Going With the Flow

One of the things growing up on a farm taught me was to “go with the flow.” It was a hard thing to master as an impatient kid full of energy and dreams, but this life lesson has served me well in my adult life.

My parents’ verbal commitments to us regarding family activities were always a bit tentative: “I think that will work out” or “We’ll see what we can do.” They were careful to only make promises they could keep, so their responses to our questions were sometimes frustratingly vague.

Here’s how things could go:

Perhaps we planned to see a Saturday movie matinee. We rarely went to movies, so the event was extremely exciting to us. Very few theaters operated in the Kalamazoo area, it was a 40-minute drive, and the outing was expensive, especially when purchasing the required popcorn for five kids.

It was a huge effort for my mother to get us all cleaned up and corralled in the car to arrive in time to secure seven adjacent seats in the theatre’s light, instead of stumbling around in the dark during the previews. But the hardest person to corral was our dad.

We kids would be scrubbed, dressed, and fed, waiting and watching for Dad’s return from the fields or his chores in the barn. Sometimes Dad hustled in, showered, and met us in the car. He was good-natured and full of fun and energy, always ready for an adventure. But occasionally, Dad would step in the backdoor and yell, “Well, I’ve had a breakdown! Sorry, kids!”

The restored 1466. Despite the inevitable breakdowns, Dad spent many happy hours on this tractor. He had a radio attached to a fender and often planted corn into the evenings, listening to Tiger baseball games. Photo: Oswalt Family Farms.

Breakdowns meant everything had to stop ­– all plans cancelled – until the broken machinery could be repaired. If Dad and Uncle John could fix the equipment, breakdowns meant a call to the farm implement dealer for parts. But if the issue was beyond their tools and technical abilities, it meant an expensive service call.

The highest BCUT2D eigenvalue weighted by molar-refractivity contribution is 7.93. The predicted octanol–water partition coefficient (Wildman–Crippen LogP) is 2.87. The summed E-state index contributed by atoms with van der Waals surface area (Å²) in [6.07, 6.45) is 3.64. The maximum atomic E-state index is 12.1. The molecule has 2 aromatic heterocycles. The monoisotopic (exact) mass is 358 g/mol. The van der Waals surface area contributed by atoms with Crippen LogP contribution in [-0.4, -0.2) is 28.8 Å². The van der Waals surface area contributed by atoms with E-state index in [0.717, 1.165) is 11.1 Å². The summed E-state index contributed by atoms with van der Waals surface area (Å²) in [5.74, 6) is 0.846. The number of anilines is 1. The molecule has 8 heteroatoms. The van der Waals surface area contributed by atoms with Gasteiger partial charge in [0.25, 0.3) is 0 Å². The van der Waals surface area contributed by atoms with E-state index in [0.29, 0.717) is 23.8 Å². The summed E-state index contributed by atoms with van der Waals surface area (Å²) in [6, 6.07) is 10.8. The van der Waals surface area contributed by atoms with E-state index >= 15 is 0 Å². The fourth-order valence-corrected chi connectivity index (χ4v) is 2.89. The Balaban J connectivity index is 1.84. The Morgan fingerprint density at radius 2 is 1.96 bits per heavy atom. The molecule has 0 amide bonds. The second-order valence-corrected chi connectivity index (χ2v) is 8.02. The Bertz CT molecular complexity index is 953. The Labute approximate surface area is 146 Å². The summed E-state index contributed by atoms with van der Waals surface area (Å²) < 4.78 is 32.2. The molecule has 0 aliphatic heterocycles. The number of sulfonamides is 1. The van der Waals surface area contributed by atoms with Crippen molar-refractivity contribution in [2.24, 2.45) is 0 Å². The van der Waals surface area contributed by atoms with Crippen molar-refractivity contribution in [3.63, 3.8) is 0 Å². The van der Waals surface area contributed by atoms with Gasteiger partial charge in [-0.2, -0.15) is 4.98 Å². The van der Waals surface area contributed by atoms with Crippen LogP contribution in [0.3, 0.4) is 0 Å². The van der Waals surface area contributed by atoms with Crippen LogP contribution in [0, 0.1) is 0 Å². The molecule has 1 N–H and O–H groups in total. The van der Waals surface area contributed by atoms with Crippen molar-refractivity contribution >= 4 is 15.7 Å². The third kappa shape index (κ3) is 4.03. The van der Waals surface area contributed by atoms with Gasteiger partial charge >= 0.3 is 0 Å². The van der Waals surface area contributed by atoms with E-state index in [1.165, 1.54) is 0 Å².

Sometimes his shout in the backdoor was, “The tractor is stuck back on the marsh!” Sometimes it was the dreaded “The cattle are out! Get your boots on!” postponing any hope of an away-from-the-farm outing.

My brother Steve’s birthday, June 1, 1970. It is dark, but Dad made it in from planting corn to celebrate. His love of family was the only thing stronger than his love of work.

Ultimately, we learned acceptance of things beyond our control. We also learned to trust that eventually everything will work out. We did, at some point, go to the movies or visit our friends, just not on our original time frame. These periodic disappointments didn’t make me a pessimist; these small setbacks helped me learn to adjust and persevere.

Parenthood certainly demands flexibility and patience. How many times did we plan to join a holiday celebration when one of our children developed a fever or the flu? How many times did we think our savings account was growing only to need a home or car repair?

I rediscovered what I already knew: these things will pass and aren’t the end of the world.

Classroom teaching demands another layer of acceptance and patience when working with students of different backgrounds, abilities, and personalities.

And then, we’ve all been challenged by COVID-19 and the plasticity required to operate during a global pandemic.

I admit that the last year has tested my predilection for flexibility, but spring is here, some reserves remain in my tank and my resolve to persist remains.

It’s a Fine Life

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A collection of my first 20 “It’s a Fine Life” columns

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